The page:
A Bard In Hand Is Worth Two In The Bush or There’s No Bardness Like Slow Bardness
Shocking. The tremors from the announcement that the Oregon Shakespeare Festival will be futzing with the Bard are rippling through out various literary communities. It’s one thing to sneak No Fear Shakespeare into the classroom when teaching Hamlet and company to students, it’s quite another to go to the theater and pay good money to hear modernity instead of Bardinator verse. If you haven’t heard the news, hear it here: Shakespeare is undergoing translation, and yes, I do believe something will be lost along the way.
“I suspect that Shakespeare himself, in his eagerness to reach audiences, would be perplexed by the idea that our job today is to settle for only half understanding his work. Let’s embrace Shakespeare for real and let him speak to us.”
So says Dr. McWhorter who teaches linguistics, American studies, philosophy and music at Columbia University.
Just because we haven’t kept up with Old English doesn’t mean it should be changed to meet our needs. There are plenty of analysis experts who have provided handy translations of Shakespeare’s works. We just need to take the time to read them. Or better yet, figure it out on our own. It’s called learning.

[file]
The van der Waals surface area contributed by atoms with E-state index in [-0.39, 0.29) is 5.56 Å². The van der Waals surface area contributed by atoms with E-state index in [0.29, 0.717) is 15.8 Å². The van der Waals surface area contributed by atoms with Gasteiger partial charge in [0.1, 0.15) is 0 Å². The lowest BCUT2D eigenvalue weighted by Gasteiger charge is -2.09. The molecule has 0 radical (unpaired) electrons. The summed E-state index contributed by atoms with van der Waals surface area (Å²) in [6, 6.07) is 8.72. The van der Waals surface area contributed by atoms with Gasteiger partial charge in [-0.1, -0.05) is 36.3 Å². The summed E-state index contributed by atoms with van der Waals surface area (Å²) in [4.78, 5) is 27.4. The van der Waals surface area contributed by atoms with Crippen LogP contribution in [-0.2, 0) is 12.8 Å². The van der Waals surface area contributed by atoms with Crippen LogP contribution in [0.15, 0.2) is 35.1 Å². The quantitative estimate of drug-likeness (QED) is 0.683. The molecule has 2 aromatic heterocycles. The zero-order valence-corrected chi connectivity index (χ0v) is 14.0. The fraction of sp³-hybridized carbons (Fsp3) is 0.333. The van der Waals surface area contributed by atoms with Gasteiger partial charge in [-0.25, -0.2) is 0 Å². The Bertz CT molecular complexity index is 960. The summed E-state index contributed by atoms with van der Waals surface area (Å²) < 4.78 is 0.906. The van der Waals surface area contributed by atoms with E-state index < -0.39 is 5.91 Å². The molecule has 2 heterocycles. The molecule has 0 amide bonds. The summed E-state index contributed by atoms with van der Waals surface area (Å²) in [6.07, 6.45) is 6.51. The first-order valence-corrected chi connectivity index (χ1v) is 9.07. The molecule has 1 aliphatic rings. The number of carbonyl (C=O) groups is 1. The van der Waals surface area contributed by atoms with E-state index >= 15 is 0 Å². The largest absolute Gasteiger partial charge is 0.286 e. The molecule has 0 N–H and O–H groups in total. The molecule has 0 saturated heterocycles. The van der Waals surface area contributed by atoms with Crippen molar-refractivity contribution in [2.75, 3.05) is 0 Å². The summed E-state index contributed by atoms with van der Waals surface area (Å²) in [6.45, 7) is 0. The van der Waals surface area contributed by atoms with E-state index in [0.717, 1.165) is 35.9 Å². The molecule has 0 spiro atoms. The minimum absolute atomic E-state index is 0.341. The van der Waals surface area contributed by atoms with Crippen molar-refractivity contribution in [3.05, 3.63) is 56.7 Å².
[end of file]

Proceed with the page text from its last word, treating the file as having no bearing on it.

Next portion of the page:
What really concerns me is if this could be a trend towards other changes. Sophocles? That old dead writer of Mediterranean vintage who wrote about the son who inadvertently married his mother? Yeah, it’s Greek to me too–better change it up so we can understand his plays. Then there is Emily Dickinson. Dash it all, she really doesn’t understand how to properly use punctuation, better to get grammar check suggestions for her. She’s still in public domain, so she won’t mind. Honestly, if we quietly allow Shakespeare to be mucked about with and don’t fuss about how *presto chango* his beautiful verse and prose gets shazzamed into everyday slings and arrows, then we will surely watch all the old classics become literature lite. Less calories, less filling.
How do you feel about those Oregon Shakespeare folk messing about with Shakespeare?
Here’s the article. Let me know what you think. *grumble grr*
Me thinks it’s piteous to mess with the muse.